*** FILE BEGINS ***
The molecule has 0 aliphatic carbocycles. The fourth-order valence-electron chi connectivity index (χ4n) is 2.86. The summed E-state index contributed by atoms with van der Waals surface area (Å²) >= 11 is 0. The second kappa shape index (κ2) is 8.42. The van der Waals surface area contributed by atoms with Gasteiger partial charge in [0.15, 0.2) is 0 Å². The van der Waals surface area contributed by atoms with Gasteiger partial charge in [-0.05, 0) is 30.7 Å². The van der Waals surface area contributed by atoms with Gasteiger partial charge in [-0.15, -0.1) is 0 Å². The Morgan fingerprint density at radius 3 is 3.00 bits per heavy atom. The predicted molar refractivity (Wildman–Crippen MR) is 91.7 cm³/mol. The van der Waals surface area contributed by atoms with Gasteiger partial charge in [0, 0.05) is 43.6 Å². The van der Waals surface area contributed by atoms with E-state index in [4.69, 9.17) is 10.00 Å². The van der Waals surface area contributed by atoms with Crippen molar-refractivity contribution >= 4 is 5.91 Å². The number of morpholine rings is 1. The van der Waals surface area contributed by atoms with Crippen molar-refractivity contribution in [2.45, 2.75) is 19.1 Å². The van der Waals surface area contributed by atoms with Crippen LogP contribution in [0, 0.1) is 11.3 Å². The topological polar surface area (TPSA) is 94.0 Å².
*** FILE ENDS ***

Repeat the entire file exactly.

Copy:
The molecule has 0 aliphatic carbocycles. The fourth-order valence-electron chi connectivity index (χ4n) is 2.86. The summed E-state index contributed by atoms with van der Waals surface area (Å²) >= 11 is 0. The second kappa shape index (κ2) is 8.42. The van der Waals surface area contributed by atoms with Gasteiger partial charge in [0.15, 0.2) is 0 Å². The van der Waals surface area contributed by atoms with Gasteiger partial charge in [-0.05, 0) is 30.7 Å². The van der Waals surface area contributed by atoms with Gasteiger partial charge in [-0.15, -0.1) is 0 Å². The Morgan fingerprint density at radius 3 is 3.00 bits per heavy atom. The predicted molar refractivity (Wildman–Crippen MR) is 91.7 cm³/mol. The van der Waals surface area contributed by atoms with Gasteiger partial charge in [0, 0.05) is 43.6 Å². The van der Waals surface area contributed by atoms with E-state index in [4.69, 9.17) is 10.00 Å². The van der Waals surface area contributed by atoms with Crippen molar-refractivity contribution >= 4 is 5.91 Å². The number of morpholine rings is 1. The van der Waals surface area contributed by atoms with Crippen molar-refractivity contribution in [2.45, 2.75) is 19.1 Å². The van der Waals surface area contributed by atoms with Crippen LogP contribution in [0, 0.1) is 11.3 Å². The topological polar surface area (TPSA) is 94.0 Å².